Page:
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Meeting your magnesium needs without any problems

Magnesium is a vital mineral that must be supplied daily. A sufficient supply is very important because magnesium is involved in over 300 important processes in the human body. Since the mineral cannot be produced in the body itself, it must be supplied in your diet.

The right dosage

Depending on gender, age and physical strain, between 300 mg and 400 mg of magnesium is required. A healthy adult woman should consume 300 mg of magnesium daily, a healthy adult man 350 mg to 400 mg per day. It is not always easy to consume the recommended daily amount – which is when supplementing your diet with a magnesium product can be useful. Above all athletes, people under stress, adolescents, pregnant and breastfeeding women, and diabetics have a high need for magnesium. Sufficient magnesium intake is particularly important here.

Distribute the intake of magnesium preparations

Stool softening or diarrhoea may occasionally occur when taking magnesium. In this case, it can help to first reduce the dosage and then slowly increase it. An alternative is to distribute the intake into several small portions throughout the day.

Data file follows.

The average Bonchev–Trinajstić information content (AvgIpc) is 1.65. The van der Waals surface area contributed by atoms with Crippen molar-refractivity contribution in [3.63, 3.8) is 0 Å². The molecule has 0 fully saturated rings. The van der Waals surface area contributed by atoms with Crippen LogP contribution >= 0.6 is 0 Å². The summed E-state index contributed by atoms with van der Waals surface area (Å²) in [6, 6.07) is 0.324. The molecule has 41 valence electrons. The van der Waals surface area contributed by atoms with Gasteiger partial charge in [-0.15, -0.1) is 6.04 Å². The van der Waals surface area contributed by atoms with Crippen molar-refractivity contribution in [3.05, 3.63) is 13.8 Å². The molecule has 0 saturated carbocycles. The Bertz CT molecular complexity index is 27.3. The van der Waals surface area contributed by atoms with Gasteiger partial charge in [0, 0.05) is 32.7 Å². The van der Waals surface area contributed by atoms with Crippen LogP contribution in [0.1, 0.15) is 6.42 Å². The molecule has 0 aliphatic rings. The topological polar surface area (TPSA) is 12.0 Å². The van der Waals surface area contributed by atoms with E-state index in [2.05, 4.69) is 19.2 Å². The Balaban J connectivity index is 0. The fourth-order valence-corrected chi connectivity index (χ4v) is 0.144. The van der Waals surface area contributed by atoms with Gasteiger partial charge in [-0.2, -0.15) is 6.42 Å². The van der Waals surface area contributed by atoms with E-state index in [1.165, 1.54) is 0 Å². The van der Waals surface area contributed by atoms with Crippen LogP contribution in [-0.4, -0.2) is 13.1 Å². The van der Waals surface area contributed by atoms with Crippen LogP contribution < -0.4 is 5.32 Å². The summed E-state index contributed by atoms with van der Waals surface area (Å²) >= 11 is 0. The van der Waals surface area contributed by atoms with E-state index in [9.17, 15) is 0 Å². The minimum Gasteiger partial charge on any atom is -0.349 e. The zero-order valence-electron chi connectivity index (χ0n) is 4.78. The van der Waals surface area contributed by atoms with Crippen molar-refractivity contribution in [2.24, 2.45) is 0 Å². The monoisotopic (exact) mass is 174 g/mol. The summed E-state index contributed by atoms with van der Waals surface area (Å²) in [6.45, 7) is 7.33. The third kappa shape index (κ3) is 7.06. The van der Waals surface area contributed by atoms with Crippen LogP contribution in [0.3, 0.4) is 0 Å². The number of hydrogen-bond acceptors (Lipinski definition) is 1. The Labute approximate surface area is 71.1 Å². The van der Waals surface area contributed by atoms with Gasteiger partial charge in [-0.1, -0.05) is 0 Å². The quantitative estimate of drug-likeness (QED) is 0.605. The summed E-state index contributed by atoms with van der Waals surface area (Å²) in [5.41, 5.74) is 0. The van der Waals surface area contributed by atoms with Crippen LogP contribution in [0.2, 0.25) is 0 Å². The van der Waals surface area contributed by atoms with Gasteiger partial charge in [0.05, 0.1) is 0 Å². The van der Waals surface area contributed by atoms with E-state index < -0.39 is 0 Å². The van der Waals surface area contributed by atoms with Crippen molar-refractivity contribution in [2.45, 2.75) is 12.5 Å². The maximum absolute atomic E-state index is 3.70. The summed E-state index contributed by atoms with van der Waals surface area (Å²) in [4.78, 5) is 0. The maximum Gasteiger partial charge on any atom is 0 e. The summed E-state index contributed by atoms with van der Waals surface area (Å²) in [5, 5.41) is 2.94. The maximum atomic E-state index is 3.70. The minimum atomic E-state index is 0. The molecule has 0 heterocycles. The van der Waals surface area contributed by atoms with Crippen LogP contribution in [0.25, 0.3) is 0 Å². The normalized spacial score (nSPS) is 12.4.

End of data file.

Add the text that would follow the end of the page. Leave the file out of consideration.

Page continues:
Best time to take it

Magnesium can be taken independently of times of the day and meal times and so you are free to choose when you take it. If a person suffers from night-time cramps in your calves, they should preferably take magnesium in the evening before going to bed. Those who take medication (such as thyroid hormones) or other minerals (such as calcium) in the morning should also take magnesium in the evening. Athletes usually prefer to take magnesium after exercise in order to support physical regeneration.

Magnesium overdose?

There is generally no risk of magnesium overdose (=hypermagnesemia) for healthy people. The body excretes excess magnesium via the urine. Soft stools or diarrhoea can be a sign of too high a dosage.
In people with impaired kidney function, the risk of magnesium overdose is higher. Excess magnesium cannot then be excreted completely in the urine.

Symptoms such as soft stools or diarrhoea, nausea, vomiting or impaired perception can be the result. You should therefore consult a doctor if you have been taking an overdose of magnesium for a long period of time, if your kidney function is impaired and/or if there is any evidence of hypermagnesemia.

Conclusion: Magnesium is a vital mineral that must be supplied to the body regularly (through food). With the right dosage and intake, magnesium can also be supplemented easily in the form of dietary supplements.